The warning corresponded with dust levels measured by the Pollution Control Department (PCD) which started issuing alerts on Thursday.
With a size of up to 2.5 micrometres in diameter, the airborne particulate matter (PM) can easily lodge in the lungs.
Normal face masks do not work effectively, as PM is smaller than the width of a single human hair. Instead, a KN95 mask is required.
“People should not panic,” PCD director-general Pralong Damrongthai said, even though the PCD yesterday measured levels of PM2.5 at between 65 and 103 microgrammes per cubic metre (µcg) in its 24 dust measurement stations across the capital. The acceptable standard is 50µcg.
People at severe risk include children, the elderly, pregnant women and persons with congenital diseases, he said.
“The situation is expected to return to normal within two or three days,” Mr Pralong said, urging Bangkok residents to follow the department’s air quality update via the Air4Thai mobile application.
However, Bangkok Governor Pol Gen Aswin Kwanmuang warned people in risk areas against outdoor activities. If going outside is necessary, face masks are essential, he said.
Pol Gen Aswin twice posted warnings on his Facebook page yesterday to provide updates on the situation, telling his followers the cause of the problem and what the city has done to solve it.
“I’ve ordered the Environment Department and 50 districts to look into and solve the problem immediately,” he wrote in his second post.
City workers will spray water to clean roads more frequently, the governor said. Other measures include a ban on parking cars on main streets and impounding vehicles which emit black fumes.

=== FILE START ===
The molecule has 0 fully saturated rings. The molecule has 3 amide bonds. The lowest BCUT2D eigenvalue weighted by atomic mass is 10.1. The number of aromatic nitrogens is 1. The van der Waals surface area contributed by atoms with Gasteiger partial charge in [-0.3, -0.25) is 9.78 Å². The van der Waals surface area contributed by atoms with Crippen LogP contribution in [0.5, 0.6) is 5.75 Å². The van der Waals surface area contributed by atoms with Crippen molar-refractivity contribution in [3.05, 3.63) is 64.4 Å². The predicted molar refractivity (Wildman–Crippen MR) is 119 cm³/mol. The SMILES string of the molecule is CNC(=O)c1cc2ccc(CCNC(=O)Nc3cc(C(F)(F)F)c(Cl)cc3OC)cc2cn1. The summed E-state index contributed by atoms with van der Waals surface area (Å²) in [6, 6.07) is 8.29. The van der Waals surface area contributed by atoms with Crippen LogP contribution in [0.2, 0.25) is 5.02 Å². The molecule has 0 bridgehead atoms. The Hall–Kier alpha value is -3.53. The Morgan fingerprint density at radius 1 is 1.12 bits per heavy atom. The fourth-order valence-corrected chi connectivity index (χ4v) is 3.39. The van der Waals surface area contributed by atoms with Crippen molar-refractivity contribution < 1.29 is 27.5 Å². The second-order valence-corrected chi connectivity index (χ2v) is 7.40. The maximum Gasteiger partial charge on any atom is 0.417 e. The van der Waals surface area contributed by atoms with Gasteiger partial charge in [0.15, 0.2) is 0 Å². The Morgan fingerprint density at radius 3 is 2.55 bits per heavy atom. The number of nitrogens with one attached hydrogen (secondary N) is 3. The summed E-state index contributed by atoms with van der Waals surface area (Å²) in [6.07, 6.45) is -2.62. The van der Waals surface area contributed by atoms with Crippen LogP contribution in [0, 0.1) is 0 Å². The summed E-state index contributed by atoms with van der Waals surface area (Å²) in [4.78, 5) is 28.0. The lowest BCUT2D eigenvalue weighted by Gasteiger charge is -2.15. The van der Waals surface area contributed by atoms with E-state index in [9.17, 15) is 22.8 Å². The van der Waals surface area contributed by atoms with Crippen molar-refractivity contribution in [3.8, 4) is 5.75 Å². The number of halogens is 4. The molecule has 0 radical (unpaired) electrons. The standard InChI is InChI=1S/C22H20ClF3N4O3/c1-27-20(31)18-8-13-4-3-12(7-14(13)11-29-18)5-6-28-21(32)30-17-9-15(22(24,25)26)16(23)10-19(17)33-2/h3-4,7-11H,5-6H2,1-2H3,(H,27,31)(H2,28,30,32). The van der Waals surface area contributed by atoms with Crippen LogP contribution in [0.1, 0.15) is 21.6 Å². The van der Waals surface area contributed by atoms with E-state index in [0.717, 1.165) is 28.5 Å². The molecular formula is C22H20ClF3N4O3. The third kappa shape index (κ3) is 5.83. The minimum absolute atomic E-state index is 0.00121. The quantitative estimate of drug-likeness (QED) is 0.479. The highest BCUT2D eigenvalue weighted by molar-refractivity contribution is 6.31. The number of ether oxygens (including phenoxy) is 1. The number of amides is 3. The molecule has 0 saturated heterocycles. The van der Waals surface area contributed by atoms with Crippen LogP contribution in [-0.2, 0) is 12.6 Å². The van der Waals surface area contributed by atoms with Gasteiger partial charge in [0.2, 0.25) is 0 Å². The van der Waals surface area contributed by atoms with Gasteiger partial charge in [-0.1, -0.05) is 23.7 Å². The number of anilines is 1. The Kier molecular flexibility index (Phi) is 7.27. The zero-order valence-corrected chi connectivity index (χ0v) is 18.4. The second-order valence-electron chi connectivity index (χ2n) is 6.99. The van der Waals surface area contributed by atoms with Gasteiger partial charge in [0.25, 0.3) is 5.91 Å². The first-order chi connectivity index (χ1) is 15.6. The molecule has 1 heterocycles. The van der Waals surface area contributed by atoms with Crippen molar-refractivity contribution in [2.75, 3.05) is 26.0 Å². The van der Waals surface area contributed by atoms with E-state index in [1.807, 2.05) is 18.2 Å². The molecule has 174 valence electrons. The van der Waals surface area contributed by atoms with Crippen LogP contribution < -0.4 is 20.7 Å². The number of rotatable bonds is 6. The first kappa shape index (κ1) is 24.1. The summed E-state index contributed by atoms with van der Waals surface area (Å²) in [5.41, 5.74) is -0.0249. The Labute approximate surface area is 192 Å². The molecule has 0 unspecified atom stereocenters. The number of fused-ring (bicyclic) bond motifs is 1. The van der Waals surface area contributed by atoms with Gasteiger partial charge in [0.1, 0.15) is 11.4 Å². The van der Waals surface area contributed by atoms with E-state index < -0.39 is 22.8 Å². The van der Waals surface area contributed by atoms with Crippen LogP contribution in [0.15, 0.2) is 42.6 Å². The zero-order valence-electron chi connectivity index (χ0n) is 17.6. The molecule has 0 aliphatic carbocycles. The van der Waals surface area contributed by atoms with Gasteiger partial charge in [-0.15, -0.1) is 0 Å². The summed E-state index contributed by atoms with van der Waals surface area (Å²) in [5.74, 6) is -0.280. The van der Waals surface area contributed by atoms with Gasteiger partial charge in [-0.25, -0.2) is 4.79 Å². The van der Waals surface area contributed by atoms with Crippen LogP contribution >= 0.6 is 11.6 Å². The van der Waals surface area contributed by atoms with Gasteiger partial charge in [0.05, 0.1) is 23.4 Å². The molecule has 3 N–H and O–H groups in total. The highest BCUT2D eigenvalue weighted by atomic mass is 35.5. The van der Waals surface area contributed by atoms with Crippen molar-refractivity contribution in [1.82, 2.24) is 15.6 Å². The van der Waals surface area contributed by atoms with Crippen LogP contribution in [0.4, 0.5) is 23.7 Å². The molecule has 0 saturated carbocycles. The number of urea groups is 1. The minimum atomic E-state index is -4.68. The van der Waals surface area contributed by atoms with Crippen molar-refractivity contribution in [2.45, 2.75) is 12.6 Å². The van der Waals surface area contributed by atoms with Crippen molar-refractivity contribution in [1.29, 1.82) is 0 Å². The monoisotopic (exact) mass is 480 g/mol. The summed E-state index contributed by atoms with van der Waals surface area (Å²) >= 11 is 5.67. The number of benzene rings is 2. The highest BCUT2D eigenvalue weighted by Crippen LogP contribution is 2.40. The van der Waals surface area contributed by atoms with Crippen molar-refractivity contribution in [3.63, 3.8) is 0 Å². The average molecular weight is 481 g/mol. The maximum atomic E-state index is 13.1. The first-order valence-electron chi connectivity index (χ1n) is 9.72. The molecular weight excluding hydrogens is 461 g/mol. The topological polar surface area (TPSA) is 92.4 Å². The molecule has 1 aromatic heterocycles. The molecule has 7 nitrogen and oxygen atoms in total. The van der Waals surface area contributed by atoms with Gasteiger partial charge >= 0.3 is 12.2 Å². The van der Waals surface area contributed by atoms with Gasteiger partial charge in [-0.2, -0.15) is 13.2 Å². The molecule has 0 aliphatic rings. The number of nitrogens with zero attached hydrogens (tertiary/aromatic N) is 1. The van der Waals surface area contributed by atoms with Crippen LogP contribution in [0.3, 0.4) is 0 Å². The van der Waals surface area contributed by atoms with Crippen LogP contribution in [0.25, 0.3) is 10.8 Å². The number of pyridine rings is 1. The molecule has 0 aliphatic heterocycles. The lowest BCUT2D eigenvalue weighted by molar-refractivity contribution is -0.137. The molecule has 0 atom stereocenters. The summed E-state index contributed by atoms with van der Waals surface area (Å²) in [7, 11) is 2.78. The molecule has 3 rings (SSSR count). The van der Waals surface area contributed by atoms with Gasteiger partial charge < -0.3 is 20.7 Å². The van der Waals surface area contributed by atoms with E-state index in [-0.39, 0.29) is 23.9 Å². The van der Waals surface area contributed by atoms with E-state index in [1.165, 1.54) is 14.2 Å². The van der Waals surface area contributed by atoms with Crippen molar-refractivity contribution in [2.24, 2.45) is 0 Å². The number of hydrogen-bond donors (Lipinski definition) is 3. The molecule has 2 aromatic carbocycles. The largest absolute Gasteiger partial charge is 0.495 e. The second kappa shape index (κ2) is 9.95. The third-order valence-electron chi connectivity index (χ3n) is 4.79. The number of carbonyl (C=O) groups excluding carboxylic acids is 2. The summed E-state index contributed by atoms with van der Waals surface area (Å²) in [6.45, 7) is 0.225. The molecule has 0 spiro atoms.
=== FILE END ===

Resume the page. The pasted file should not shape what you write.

Many roads in the 20 dust-hit areas sparked fresh concerns among city officials yesterday after PM2.5 levels exceeded the safe limit.
The areas include the Royal Jubilee Gate near Bangkok’s China Town, Chamchuri Square near congested Rama IV Road and a bus top near the Mahai Sawan Intersection where the Somdet Phrachao Taksin and Ratchadaphisek roads cross on the western side of the Chao Phraya River.
Other areas prone to pollutants are mainly the compounds of district offices, including Phra Nakhon, Klong Toey and Bang Sue.
Governor Aswin blamed vehicle emissions, construction of mass transit systems, condominiums and weather conditions for bringing the pollutants.
“We have to admit the truth,” Gen Aswin said.
The PCD described the current weather situation in Bangkok as “closed and stagnant”, which has caused PM2.5 to accumulate in the air.
According to Mr Pralong, the dust was not only detected along streets, but his department also measured harmful amounts in what he called “general areas”, with a maximum level of 96µcg.
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